Consumers can also play an active role in reducing the prevalence of single-use plastics. Whatley Farm in Topsham tries to make this an easy option for its customers. Farmers’ markets regularly offer bulk produce, but even there salad greens are often pre-packaged in bags. In 2022 Whatley Farm began offering bulk salad greens at its markets, allowing shoppers to use tongs to place greens in their own containers. This practice hasn’t eliminated plastic from the Whatley market display but enables customers to choose to bring their own bags and not bring home any new plastics. In terms of energy use, the farm’s greenhouses and cold storage have been solar-powered since 2017 when the farm secured a REAP grant that helped pay for roof-mounted solar panels.

“The farms we visited all took the major step of converting to solar power,” said Director Hampson following the site visits. “But each of them has adopted multiple approaches to protect the environment and the climate. It’s a good reminder that we can all make a difference if we pay attention to the small things too. And while using climate-smart strategies can be good for the bottom line, at root it benefits all Mainers as we combat climate change.”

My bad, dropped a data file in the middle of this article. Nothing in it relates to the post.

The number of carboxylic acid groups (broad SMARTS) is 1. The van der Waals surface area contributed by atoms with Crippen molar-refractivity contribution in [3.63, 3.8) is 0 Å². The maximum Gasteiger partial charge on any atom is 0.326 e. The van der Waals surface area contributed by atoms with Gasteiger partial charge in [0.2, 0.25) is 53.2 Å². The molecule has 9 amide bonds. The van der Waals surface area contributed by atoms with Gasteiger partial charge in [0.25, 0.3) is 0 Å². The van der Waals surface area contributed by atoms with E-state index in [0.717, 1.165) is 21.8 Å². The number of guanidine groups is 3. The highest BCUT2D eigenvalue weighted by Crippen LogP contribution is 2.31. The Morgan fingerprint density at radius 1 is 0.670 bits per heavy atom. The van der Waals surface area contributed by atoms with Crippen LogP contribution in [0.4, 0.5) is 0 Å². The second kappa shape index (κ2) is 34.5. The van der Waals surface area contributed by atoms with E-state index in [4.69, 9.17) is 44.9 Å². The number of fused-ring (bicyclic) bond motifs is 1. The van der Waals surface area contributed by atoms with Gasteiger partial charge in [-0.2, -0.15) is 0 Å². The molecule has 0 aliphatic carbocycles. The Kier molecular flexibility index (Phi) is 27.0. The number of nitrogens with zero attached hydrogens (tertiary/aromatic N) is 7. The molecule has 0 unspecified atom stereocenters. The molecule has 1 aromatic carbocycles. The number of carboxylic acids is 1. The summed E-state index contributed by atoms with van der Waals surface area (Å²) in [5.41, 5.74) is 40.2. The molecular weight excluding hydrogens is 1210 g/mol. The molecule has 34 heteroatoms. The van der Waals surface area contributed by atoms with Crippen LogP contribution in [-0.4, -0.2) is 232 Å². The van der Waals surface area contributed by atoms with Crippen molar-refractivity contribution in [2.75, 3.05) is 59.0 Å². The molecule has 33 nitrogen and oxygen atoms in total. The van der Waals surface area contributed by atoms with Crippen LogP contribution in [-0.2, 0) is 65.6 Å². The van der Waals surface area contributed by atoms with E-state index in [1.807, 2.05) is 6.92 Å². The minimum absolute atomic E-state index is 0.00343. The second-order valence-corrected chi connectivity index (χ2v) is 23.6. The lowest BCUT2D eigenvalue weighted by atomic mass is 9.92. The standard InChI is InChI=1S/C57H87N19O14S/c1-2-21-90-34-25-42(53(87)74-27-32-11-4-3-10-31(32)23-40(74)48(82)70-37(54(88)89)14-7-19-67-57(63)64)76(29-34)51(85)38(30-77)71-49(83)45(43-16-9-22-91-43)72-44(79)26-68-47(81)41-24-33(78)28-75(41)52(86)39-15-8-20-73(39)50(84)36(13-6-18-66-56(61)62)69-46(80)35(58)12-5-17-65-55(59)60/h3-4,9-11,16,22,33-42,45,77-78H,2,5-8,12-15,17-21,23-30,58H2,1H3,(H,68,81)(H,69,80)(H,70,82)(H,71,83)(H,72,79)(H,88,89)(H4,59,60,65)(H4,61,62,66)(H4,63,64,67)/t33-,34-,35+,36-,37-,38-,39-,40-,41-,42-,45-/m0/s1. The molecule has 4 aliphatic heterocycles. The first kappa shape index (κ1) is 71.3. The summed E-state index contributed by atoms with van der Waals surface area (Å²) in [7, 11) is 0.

About the farms:

  • Nettie Fox Farm, 2348 Kennebec Rd. in Newburgh, is currently accepting signups for a 13-week vegetable CSA available to pick up in Newburgh and drop-off locations in Bangor. (Sign up online on the farm’s website: https://www.nettiefoxfarm.com/.) They attend the Bangor Farmers' Market beginning in April or May, Sundays from 11-1:30 on Harlow St. across from the Bangor Public Library. Select produce can be found seasonally at the Natural Living Center in Bangor.

“Our guiding notion from the start was generating clean power on-site, making loan payments to pay for the solar equipment (and eventually for energy storage) instead of a power bill and putting gas in a car. Environmentally, we try to give back more than we take, but this was also a good business decision and a win-win for the farm.” -Molly Crouse and Everett Ottinger, co-owners of Nettie Fox Farm.

  • Piper Mountain Christmas Tree Farm, 27 Trundy Road in Newburgh, is open seasonally, offering Christmas trees, wreaths, arrangements, gift packages, and more. Learn more online at https://pipermtn.com/